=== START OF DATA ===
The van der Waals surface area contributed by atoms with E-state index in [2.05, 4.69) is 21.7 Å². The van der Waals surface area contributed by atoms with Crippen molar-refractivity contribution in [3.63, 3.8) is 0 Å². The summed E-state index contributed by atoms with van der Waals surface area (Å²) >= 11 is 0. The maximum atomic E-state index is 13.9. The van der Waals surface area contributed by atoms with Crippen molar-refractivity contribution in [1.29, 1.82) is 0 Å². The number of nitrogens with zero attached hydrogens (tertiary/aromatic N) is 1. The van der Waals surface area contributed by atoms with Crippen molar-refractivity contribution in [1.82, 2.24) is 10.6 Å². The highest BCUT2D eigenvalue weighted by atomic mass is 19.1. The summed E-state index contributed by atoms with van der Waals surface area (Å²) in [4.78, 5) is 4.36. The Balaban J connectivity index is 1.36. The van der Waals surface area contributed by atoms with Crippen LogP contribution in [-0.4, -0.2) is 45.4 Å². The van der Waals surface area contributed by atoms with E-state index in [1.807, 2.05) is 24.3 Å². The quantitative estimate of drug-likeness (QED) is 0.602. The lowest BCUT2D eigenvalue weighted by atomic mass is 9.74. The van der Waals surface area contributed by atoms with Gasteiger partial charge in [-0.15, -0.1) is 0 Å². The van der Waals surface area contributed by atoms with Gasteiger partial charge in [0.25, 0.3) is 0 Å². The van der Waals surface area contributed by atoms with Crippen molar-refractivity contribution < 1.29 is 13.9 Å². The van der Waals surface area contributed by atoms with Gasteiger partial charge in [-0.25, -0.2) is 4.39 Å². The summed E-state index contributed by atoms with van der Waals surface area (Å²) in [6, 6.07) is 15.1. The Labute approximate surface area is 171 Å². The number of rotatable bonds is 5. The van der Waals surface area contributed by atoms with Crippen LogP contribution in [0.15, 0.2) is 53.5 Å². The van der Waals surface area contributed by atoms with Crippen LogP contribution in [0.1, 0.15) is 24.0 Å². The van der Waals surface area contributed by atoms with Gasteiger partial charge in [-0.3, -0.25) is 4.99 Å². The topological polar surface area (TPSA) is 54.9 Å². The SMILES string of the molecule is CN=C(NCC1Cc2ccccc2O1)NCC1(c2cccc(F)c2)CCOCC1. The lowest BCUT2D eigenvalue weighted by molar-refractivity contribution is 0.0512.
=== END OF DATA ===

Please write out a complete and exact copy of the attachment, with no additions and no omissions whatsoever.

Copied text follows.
The van der Waals surface area contributed by atoms with E-state index in [2.05, 4.69) is 21.7 Å². The van der Waals surface area contributed by atoms with Crippen molar-refractivity contribution in [3.63, 3.8) is 0 Å². The summed E-state index contributed by atoms with van der Waals surface area (Å²) >= 11 is 0. The maximum atomic E-state index is 13.9. The van der Waals surface area contributed by atoms with Crippen molar-refractivity contribution in [1.29, 1.82) is 0 Å². The number of nitrogens with zero attached hydrogens (tertiary/aromatic N) is 1. The van der Waals surface area contributed by atoms with Crippen molar-refractivity contribution in [1.82, 2.24) is 10.6 Å². The highest BCUT2D eigenvalue weighted by atomic mass is 19.1. The summed E-state index contributed by atoms with van der Waals surface area (Å²) in [4.78, 5) is 4.36. The Balaban J connectivity index is 1.36. The van der Waals surface area contributed by atoms with Crippen LogP contribution in [-0.4, -0.2) is 45.4 Å². The van der Waals surface area contributed by atoms with E-state index in [1.807, 2.05) is 24.3 Å². The quantitative estimate of drug-likeness (QED) is 0.602. The lowest BCUT2D eigenvalue weighted by atomic mass is 9.74. The van der Waals surface area contributed by atoms with Gasteiger partial charge in [-0.15, -0.1) is 0 Å². The van der Waals surface area contributed by atoms with Gasteiger partial charge in [0.25, 0.3) is 0 Å². The van der Waals surface area contributed by atoms with Crippen molar-refractivity contribution < 1.29 is 13.9 Å². The van der Waals surface area contributed by atoms with Gasteiger partial charge in [-0.25, -0.2) is 4.39 Å². The summed E-state index contributed by atoms with van der Waals surface area (Å²) in [6, 6.07) is 15.1. The Labute approximate surface area is 171 Å². The number of rotatable bonds is 5. The van der Waals surface area contributed by atoms with Crippen LogP contribution in [0.15, 0.2) is 53.5 Å². The van der Waals surface area contributed by atoms with Crippen LogP contribution in [0.1, 0.15) is 24.0 Å². The van der Waals surface area contributed by atoms with Gasteiger partial charge in [-0.3, -0.25) is 4.99 Å². The topological polar surface area (TPSA) is 54.9 Å². The SMILES string of the molecule is CN=C(NCC1Cc2ccccc2O1)NCC1(c2cccc(F)c2)CCOCC1. The lowest BCUT2D eigenvalue weighted by molar-refractivity contribution is 0.0512.